The species was described by Pierre Joseph Bonnaterre in 1778. He classified it in the genus Squalus, with the full scientific name of Squalus maculatus. Bonnaterre redescribed the species in 1788 in Orectolobus, its current genus, making its full scientific name Orectolobus maculatus, with Squalus maculatus now a synonym of it. Other synonyms of the species include Squalus barbatus (Gmelin, 1789), Squalus lobatus (Bloch & Schneider, 1801), Squalus appendiculatus (Shaw & Nodder, 1806), and Squalus labiatus (Bleeker, 1857). The spotted wobbegong's genus name is based on the Greek words "orektos" and "lobos", and translates roughly to "stretched out lobe". Its specific name, maculatus, means "spotted" in Latin, named as such for the spotted pattern of its body. Alternate common names in English for the species include carpet shark, common carpet shark, common catshark, tassel shark, and wobbegong.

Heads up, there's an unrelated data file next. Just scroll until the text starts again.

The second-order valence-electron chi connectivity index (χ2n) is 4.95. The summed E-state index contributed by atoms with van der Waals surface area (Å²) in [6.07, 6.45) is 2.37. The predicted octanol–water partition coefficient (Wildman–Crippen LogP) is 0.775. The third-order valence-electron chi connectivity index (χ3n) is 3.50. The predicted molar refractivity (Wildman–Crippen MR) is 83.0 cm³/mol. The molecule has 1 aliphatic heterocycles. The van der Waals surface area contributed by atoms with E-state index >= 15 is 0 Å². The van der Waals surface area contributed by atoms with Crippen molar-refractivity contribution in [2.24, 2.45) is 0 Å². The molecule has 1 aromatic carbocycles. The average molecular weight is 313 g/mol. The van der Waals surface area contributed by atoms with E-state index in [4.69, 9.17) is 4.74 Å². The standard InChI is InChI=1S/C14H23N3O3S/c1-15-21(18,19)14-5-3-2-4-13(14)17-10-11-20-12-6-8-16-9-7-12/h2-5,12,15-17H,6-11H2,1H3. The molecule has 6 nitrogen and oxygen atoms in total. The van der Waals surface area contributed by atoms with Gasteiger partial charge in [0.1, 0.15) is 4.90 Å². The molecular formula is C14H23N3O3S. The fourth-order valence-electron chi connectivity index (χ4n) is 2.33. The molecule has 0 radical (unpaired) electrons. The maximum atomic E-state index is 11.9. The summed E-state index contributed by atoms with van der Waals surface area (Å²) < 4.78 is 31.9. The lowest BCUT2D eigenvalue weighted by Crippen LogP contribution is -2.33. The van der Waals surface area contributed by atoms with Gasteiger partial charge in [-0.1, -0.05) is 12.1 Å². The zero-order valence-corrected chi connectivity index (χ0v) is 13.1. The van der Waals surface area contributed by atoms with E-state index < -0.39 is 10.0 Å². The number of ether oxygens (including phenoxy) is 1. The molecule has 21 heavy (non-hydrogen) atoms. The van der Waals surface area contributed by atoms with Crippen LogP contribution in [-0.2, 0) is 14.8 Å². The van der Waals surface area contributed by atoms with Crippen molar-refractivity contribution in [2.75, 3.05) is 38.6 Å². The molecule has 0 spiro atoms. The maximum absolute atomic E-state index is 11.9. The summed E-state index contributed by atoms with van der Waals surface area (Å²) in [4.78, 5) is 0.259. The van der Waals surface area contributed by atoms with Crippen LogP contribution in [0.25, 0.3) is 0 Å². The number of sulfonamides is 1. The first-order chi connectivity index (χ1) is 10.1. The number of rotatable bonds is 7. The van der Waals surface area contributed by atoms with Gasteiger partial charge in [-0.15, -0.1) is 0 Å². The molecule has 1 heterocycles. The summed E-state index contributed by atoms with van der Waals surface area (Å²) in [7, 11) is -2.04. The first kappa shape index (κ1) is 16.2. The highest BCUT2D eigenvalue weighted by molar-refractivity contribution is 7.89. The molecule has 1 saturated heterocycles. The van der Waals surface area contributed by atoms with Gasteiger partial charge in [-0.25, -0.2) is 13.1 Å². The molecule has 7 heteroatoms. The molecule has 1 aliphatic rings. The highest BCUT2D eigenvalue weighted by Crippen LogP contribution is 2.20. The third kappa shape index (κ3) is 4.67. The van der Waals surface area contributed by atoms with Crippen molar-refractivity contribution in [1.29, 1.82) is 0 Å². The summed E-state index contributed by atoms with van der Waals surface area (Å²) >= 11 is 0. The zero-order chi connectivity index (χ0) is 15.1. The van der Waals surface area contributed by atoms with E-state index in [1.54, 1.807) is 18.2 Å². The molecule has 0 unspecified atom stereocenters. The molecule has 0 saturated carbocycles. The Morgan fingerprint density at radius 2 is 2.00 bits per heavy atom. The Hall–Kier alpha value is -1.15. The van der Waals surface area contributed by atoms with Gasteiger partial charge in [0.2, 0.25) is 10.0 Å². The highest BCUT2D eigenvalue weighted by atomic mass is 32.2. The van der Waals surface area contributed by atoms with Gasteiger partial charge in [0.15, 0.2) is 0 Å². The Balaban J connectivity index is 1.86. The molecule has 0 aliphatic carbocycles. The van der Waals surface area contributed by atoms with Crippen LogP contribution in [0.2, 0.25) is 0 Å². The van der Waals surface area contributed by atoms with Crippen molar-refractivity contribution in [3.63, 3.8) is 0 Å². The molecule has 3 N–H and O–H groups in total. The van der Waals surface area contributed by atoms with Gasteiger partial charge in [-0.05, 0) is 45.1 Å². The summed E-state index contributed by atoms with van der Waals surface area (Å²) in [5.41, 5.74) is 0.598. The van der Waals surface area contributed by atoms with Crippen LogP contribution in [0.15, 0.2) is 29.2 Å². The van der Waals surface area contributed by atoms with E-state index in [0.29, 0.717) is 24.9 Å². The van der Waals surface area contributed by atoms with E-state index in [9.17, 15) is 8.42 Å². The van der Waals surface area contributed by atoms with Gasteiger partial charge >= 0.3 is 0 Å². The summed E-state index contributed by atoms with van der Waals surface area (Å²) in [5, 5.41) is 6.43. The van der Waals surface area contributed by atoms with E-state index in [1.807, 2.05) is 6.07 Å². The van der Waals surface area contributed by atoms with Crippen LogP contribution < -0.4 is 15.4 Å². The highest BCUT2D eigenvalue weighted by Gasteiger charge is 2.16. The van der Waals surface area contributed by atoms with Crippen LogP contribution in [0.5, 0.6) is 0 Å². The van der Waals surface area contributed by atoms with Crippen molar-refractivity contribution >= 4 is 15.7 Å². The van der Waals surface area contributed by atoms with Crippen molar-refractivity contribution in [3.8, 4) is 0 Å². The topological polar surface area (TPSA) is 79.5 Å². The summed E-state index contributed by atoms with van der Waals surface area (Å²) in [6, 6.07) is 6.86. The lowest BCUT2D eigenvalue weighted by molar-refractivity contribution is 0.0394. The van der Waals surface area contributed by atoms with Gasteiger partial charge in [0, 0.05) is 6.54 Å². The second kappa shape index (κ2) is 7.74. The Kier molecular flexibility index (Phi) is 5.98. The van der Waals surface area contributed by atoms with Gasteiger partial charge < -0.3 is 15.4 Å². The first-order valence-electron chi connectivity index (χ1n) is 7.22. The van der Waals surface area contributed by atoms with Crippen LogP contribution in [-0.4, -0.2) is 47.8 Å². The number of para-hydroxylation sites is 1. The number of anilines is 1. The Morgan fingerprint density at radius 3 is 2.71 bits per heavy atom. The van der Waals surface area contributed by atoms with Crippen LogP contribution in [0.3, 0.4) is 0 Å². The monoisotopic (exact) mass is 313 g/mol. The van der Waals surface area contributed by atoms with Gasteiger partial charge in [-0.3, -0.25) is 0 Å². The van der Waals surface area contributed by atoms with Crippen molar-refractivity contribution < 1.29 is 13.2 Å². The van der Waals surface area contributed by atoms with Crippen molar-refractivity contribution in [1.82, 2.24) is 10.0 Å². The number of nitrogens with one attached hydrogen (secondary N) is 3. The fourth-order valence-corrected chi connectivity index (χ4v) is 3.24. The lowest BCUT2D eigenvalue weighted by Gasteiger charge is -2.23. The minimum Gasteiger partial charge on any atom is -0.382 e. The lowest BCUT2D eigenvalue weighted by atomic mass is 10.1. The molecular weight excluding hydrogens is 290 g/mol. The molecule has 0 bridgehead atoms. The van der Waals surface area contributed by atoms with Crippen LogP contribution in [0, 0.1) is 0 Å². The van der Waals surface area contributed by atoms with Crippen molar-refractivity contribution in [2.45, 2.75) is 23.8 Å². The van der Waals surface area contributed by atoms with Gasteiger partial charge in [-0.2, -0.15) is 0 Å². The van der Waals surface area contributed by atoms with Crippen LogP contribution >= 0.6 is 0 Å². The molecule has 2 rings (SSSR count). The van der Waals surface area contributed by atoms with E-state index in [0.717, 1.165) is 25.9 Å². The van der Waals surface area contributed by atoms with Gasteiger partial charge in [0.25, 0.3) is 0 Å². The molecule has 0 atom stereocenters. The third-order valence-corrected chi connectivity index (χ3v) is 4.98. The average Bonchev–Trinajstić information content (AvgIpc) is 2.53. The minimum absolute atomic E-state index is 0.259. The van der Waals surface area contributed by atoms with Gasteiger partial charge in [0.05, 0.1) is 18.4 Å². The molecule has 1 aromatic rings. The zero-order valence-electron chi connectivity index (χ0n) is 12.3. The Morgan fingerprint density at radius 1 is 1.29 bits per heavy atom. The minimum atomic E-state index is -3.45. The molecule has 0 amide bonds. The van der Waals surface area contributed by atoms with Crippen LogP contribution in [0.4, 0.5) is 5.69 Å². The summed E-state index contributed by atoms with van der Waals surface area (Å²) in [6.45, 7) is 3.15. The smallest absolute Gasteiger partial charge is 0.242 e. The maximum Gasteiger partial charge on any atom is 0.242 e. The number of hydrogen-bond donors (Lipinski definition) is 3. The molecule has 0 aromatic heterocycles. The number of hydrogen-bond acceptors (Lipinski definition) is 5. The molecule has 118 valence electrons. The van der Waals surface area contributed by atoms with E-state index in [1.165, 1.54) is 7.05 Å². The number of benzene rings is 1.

The spotted wobbegong has previously been synonymised with Orectolobus parvimaculatus, the dwarf spotted wobbegong, in Western Australia. However, the spotted wobbegong has smaller and less dense dorsal fins, which lack the black markings that the dwarf spotted wobbegong's dorsal fins have, differentiating the two fishes. Therefore, the two wobbegongs are classified as two separate species. The spotted wobbegong has been confused with the Gulf wobbegong (Orectolobus hatei) in New South Wales, but the white marks of the spotted wobbegong, as well as its greater number of dermal lobes, distinguish the two species. It is also frequently confused with the ornate wobbegong (Orectolobus ornatus).